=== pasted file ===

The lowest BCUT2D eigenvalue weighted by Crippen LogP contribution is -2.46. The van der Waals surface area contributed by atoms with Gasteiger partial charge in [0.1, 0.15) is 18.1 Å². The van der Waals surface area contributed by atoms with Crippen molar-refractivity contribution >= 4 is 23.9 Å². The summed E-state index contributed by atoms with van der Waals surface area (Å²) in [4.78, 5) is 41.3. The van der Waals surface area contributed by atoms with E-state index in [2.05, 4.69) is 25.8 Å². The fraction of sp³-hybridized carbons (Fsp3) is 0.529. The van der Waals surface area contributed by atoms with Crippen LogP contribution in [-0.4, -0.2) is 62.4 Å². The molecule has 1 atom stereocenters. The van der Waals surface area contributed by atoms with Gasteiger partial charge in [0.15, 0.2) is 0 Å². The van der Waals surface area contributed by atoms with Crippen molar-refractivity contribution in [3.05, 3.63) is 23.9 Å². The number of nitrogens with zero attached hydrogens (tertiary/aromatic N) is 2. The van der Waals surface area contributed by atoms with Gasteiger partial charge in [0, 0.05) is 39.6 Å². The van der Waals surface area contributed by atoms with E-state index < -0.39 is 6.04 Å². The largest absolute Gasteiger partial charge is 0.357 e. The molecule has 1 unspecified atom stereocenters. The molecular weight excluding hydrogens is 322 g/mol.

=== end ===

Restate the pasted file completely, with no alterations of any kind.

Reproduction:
The lowest BCUT2D eigenvalue weighted by Crippen LogP contribution is -2.46. The van der Waals surface area contributed by atoms with Gasteiger partial charge in [0.1, 0.15) is 18.1 Å². The van der Waals surface area contributed by atoms with Crippen molar-refractivity contribution >= 4 is 23.9 Å². The summed E-state index contributed by atoms with van der Waals surface area (Å²) in [4.78, 5) is 41.3. The van der Waals surface area contributed by atoms with E-state index in [2.05, 4.69) is 25.8 Å². The fraction of sp³-hybridized carbons (Fsp3) is 0.529. The van der Waals surface area contributed by atoms with Crippen LogP contribution in [-0.4, -0.2) is 62.4 Å². The molecule has 1 atom stereocenters. The van der Waals surface area contributed by atoms with Gasteiger partial charge in [0.15, 0.2) is 0 Å². The van der Waals surface area contributed by atoms with Crippen molar-refractivity contribution in [3.05, 3.63) is 23.9 Å². The number of nitrogens with zero attached hydrogens (tertiary/aromatic N) is 2. The van der Waals surface area contributed by atoms with Gasteiger partial charge in [0, 0.05) is 39.6 Å². The van der Waals surface area contributed by atoms with E-state index < -0.39 is 6.04 Å². The largest absolute Gasteiger partial charge is 0.357 e. The molecule has 1 unspecified atom stereocenters. The molecular weight excluding hydrogens is 322 g/mol.